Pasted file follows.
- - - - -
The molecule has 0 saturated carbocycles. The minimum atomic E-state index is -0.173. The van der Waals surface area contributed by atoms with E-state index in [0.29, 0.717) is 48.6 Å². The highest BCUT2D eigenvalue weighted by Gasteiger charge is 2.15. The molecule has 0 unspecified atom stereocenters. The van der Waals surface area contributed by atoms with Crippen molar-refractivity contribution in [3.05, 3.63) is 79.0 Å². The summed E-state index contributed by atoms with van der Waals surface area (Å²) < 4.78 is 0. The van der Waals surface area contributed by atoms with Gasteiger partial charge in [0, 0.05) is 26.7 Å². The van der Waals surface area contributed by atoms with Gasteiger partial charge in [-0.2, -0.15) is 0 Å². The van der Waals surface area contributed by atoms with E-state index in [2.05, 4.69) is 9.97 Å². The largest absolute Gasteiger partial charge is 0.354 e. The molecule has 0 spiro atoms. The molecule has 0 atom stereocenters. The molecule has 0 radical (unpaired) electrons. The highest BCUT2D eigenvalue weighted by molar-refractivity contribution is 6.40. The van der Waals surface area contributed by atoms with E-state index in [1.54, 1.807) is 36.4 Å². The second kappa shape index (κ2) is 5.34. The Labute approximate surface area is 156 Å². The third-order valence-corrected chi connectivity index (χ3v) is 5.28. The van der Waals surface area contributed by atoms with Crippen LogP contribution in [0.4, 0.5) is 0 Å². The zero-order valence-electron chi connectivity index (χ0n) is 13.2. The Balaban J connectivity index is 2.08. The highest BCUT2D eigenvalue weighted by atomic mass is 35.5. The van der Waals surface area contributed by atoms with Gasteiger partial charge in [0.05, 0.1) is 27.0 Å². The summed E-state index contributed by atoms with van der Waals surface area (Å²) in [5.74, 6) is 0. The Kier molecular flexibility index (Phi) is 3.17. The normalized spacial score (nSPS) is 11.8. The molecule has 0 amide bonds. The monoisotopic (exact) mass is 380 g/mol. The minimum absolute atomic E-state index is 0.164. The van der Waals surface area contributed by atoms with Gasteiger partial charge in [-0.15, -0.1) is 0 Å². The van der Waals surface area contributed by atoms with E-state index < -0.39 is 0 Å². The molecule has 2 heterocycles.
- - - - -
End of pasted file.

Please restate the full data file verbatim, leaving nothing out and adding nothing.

The molecule has 0 saturated carbocycles. The minimum atomic E-state index is -0.173. The van der Waals surface area contributed by atoms with E-state index in [0.29, 0.717) is 48.6 Å². The highest BCUT2D eigenvalue weighted by Gasteiger charge is 2.15. The molecule has 0 unspecified atom stereocenters. The van der Waals surface area contributed by atoms with Crippen molar-refractivity contribution in [3.05, 3.63) is 79.0 Å². The summed E-state index contributed by atoms with van der Waals surface area (Å²) < 4.78 is 0. The van der Waals surface area contributed by atoms with Gasteiger partial charge in [0, 0.05) is 26.7 Å². The van der Waals surface area contributed by atoms with Gasteiger partial charge in [-0.2, -0.15) is 0 Å². The van der Waals surface area contributed by atoms with E-state index in [2.05, 4.69) is 9.97 Å². The largest absolute Gasteiger partial charge is 0.354 e. The molecule has 0 spiro atoms. The molecule has 0 atom stereocenters. The molecule has 0 radical (unpaired) electrons. The highest BCUT2D eigenvalue weighted by molar-refractivity contribution is 6.40. The van der Waals surface area contributed by atoms with E-state index in [1.54, 1.807) is 36.4 Å². The second kappa shape index (κ2) is 5.34. The Labute approximate surface area is 156 Å². The third-order valence-corrected chi connectivity index (χ3v) is 5.28. The van der Waals surface area contributed by atoms with Crippen LogP contribution in [0.4, 0.5) is 0 Å². The zero-order valence-electron chi connectivity index (χ0n) is 13.2. The Balaban J connectivity index is 2.08. The highest BCUT2D eigenvalue weighted by atomic mass is 35.5. The van der Waals surface area contributed by atoms with Gasteiger partial charge in [0.05, 0.1) is 27.0 Å². The summed E-state index contributed by atoms with van der Waals surface area (Å²) in [5.74, 6) is 0. The Kier molecular flexibility index (Phi) is 3.17. The normalized spacial score (nSPS) is 11.8. The molecule has 0 amide bonds. The monoisotopic (exact) mass is 380 g/mol. The minimum absolute atomic E-state index is 0.164. The van der Waals surface area contributed by atoms with Gasteiger partial charge in [-0.15, -0.1) is 0 Å². The van der Waals surface area contributed by atoms with E-state index < -0.39 is 0 Å². The molecule has 2 heterocycles.